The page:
Stepping off the beaten track with Australian wine – the reds

Peter Ranscombe goes in search of unusual Australian red wines.

WHEN it comes to wine, Australia has a hard-won reputation for producing high-quality shiraz, with some top-end cabernet sauvignon and pinot noir thrown into the mix too.

Yet the Aussies’ repertoire doesn’t begin and end with the big-name international varietals.

Last week’s Australia Day tasting at The Balmoral hotel in Edinburgh highlighted the weird and wonderful array of grapes being grown Down Under, especially when it comes to Italian-style reds and Portuguese imports.

Two of those Portuguese-inspired wines were particularly eye-catching; the first was the 2014 LAS Vino “The Pirate Blend” (£37.69, Fine Wine Company) from Margaret River, which brought together tinta cao, touriga nacional and souzao to create complex chocolate, blueberry, smoke and roast meat notes on the nose and more red fruit on the palate, with raspberry and redcurrant combined with fresh acidity and gripping tannins.

The second was the 2016 SC Pannell McLaren Vale Tempranillo Touriga Nacional (£17.42, Exel Wines), which was softer and juicer, leaning towards blackcurrant, black cherry and vanilla.

Mourvedre – also known as monastrell on the Iberian peninsula or mataro down under – is most commonly seen as a blending component alongside shiraz and grenache in Rhone-style reds, but the 2014 Chapel Hill McLaren Vale Mourvedre (£15.95, Wine Direct) showed just how good the grape can be as a single varietal, from its dark chocolate, coffee and smoke nose through to its silky black cherry and blackberry taste, complete with a crack of black pepper on the finish.

Giving Italy a run for its money

Few countries take such pride in their indigenous varieties as Italy, but that hasn’t stopped Australia’s winemakers from experimenting with everything from Nebbiolo to Sangiovese.

The 2015 Trentham Estate “The Family” Nebbiolo (£12.95, Great Grog) has those classic Italian scents of red cherry, redcurrant and subtle wood smoke, before opening up with fruity red plum flavours alongside caramel and vanilla, all wrapped in a soft and inviting mouthfeel.

Moving up a gear, the 2015 Casa Freschi “Ragazzi” Nebbiolo (£21, Noble Green) had much heavier smoky aromas and much stronger elements of the trademark Nebbiolo flavours of sour red cherry, redcurrant and cranberry.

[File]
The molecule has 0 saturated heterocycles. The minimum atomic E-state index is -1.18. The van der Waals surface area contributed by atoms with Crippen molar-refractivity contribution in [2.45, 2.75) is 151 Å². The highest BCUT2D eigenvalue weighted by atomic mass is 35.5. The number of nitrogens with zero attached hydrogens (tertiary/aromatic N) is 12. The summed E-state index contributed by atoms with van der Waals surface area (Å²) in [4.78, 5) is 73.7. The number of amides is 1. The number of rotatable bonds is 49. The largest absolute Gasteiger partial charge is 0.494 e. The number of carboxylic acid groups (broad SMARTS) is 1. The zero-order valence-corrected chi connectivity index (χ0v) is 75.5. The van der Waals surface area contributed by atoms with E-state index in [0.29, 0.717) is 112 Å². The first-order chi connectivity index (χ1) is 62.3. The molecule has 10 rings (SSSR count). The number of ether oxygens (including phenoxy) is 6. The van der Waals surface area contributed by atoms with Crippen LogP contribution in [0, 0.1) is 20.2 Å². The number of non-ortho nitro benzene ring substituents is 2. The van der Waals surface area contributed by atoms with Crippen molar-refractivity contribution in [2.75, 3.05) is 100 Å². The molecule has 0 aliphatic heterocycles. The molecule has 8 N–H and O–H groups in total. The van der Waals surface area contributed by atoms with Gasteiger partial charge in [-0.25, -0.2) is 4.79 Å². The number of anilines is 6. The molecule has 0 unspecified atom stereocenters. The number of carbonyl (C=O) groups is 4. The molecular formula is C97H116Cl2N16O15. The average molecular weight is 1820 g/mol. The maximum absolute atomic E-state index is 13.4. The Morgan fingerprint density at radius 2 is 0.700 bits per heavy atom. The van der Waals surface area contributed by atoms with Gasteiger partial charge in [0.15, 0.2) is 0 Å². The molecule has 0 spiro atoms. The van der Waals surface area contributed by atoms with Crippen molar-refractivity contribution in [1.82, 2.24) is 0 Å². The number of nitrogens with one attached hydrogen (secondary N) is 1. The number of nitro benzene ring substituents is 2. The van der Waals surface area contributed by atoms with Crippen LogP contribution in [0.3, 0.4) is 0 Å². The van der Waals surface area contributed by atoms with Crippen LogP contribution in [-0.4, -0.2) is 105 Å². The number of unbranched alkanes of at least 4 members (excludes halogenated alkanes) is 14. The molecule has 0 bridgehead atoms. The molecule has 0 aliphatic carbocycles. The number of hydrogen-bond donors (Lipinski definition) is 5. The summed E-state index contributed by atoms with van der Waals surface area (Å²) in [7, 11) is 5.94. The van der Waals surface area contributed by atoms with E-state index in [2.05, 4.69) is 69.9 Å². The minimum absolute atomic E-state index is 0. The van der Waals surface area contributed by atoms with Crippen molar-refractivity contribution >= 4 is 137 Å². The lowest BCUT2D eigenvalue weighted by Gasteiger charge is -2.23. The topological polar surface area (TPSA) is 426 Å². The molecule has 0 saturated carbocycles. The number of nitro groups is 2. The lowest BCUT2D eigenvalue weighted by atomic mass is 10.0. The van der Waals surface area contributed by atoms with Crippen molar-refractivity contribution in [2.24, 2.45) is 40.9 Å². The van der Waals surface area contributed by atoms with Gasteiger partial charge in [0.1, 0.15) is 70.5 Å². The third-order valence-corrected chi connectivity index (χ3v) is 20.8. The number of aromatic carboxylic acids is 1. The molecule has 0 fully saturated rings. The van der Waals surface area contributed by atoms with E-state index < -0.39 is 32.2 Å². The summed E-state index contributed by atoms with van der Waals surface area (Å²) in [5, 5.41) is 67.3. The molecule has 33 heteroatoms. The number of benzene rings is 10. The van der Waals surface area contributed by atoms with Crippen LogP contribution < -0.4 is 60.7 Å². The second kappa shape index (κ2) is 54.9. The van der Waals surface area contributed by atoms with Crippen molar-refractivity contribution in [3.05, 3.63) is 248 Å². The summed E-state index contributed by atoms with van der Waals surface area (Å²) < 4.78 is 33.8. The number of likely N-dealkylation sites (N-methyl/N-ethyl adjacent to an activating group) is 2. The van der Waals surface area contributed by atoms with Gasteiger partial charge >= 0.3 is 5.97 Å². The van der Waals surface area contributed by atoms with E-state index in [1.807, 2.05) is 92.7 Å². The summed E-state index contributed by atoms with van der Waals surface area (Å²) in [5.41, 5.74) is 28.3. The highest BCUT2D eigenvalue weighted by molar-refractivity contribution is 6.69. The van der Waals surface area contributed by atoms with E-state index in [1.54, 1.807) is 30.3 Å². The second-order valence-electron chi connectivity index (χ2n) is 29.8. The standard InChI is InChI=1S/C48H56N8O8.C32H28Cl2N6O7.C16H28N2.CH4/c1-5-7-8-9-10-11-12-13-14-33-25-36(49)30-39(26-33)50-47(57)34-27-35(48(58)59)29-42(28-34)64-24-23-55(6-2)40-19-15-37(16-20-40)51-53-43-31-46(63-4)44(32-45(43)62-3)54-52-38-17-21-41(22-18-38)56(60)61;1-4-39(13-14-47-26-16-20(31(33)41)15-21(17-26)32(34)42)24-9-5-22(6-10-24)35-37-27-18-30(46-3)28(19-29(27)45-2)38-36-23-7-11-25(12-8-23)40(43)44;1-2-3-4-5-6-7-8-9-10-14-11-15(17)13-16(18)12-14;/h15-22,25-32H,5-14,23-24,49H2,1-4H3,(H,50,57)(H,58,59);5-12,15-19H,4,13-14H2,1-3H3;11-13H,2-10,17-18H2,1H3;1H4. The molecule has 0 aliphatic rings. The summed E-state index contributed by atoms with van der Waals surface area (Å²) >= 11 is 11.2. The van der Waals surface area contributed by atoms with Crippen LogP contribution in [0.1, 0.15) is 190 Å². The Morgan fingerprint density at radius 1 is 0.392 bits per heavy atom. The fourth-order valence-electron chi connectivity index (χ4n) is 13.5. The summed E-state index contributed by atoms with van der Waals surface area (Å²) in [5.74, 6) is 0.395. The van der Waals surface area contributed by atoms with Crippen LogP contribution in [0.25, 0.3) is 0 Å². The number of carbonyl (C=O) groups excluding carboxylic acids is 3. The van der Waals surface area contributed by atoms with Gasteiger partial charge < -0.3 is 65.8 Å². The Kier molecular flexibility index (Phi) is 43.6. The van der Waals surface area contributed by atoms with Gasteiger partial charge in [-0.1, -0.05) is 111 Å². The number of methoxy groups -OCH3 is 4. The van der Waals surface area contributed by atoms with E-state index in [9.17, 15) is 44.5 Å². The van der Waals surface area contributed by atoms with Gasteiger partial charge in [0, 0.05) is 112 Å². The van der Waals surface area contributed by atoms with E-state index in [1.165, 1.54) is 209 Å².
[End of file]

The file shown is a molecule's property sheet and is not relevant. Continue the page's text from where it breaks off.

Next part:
With its aromas of cedarwood, cigar smoke and cloves, the 2014 Alpha Box & Dice “Fog” Adelaide Hills Nebbiolo (£21.95, Drinkmonger) was one of my favourites, with rich and ripe red and black cherries mixed with vanilla to give a sweet and rounded taste.

On a completely different note, the 2017 Petaluma “White Label” Coonawarra Nebbiolo (RRP £14.99) demonstrated how rosé fashions are changing in Australia – instead of being super-sweet, this pink wine was only slightly off-dry, adding a roundness to complement the cranberry and redcurrant flavours.

Beyond nebbiolo

I was really stunned by the floral nose on the 2016 Coriole McLaren Vale Nero d’Avola (£15.50, Great Grog) – none of the supermarket bargain-basement nero here, this is the grown-up stuff, with rose and redcurrant on the nose giving way to darker blackcurrant and blackberry on the tongue, with a kick of fresh acidity and warming 14.5% alcohol.

The ripe black cherry and blackberry in the 2014 Heartland “Sposa e Sposa” Langhorne Creek Lagrein Dolcetto (£12.05, Exel Wines) were a real winner for me, coated in coffee, vanilla and milk chocolate, with a healthy twist of acidity thrown in too.

The fruit in the 2015 Alpha Box & Dice “Dead Winemaker’s Society” Adelaide Hills Dolcetto (£16.95, Drinkmonger) was much redder, featuring red cherry and raspberry laced with vanilla and softer tannins.

Sangiovese was another grape out in force, with The Hedonist McLaren Vale Sangiovese (£18.50, Noble Green) standing out with its bright red cherry on the nose and darker black cherry and blackberry on the palate, with plenty of structure from its fresh acidity and well-integrated tannins.

Arguably the most exciting – and indeed probably my favourite – Italian-style red at the tasting was the Payten & Jones Leuconoe Sangiovese (£31.99, Wine Reserve), with complex flavours ranging from lush red cherry and red plum through to tarter redcurrant and sweet vanilla, with fresh acidity and firm but well-integrated tannins to add structure; made in a solera system, it combines wines from 2014, 2015 and 2016.

Not all the stars of the show were red at the Australia Day tasting – check out part two of this blog entry for my rundown of the whites.